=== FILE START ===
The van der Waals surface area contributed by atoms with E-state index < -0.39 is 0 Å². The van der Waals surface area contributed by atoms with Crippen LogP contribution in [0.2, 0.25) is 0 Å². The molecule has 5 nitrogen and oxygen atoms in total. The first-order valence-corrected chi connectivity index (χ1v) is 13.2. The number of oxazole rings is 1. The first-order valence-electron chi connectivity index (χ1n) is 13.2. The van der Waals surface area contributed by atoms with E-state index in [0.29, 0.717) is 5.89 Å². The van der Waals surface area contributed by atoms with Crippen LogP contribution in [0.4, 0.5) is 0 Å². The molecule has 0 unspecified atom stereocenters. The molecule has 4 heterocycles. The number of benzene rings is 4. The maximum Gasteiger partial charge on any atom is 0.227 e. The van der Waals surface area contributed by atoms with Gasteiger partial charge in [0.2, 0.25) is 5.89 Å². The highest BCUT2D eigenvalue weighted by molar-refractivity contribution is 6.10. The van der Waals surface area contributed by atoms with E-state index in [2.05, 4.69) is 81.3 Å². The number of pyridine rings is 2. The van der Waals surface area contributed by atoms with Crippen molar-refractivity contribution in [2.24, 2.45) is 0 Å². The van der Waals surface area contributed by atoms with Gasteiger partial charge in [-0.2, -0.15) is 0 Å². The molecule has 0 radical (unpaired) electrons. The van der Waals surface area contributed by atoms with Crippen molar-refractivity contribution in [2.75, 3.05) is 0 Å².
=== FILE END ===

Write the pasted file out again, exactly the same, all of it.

The van der Waals surface area contributed by atoms with E-state index < -0.39 is 0 Å². The van der Waals surface area contributed by atoms with Crippen LogP contribution in [0.2, 0.25) is 0 Å². The molecule has 5 nitrogen and oxygen atoms in total. The first-order valence-corrected chi connectivity index (χ1v) is 13.2. The number of oxazole rings is 1. The first-order valence-electron chi connectivity index (χ1n) is 13.2. The van der Waals surface area contributed by atoms with E-state index in [0.29, 0.717) is 5.89 Å². The van der Waals surface area contributed by atoms with Crippen LogP contribution in [0.4, 0.5) is 0 Å². The molecule has 0 unspecified atom stereocenters. The molecule has 4 heterocycles. The number of benzene rings is 4. The maximum Gasteiger partial charge on any atom is 0.227 e. The van der Waals surface area contributed by atoms with Gasteiger partial charge in [0.2, 0.25) is 5.89 Å². The highest BCUT2D eigenvalue weighted by molar-refractivity contribution is 6.10. The van der Waals surface area contributed by atoms with E-state index in [2.05, 4.69) is 81.3 Å². The number of pyridine rings is 2. The van der Waals surface area contributed by atoms with Crippen molar-refractivity contribution in [2.24, 2.45) is 0 Å². The van der Waals surface area contributed by atoms with Gasteiger partial charge in [-0.2, -0.15) is 0 Å². The molecule has 0 radical (unpaired) electrons. The van der Waals surface area contributed by atoms with Crippen molar-refractivity contribution in [2.75, 3.05) is 0 Å².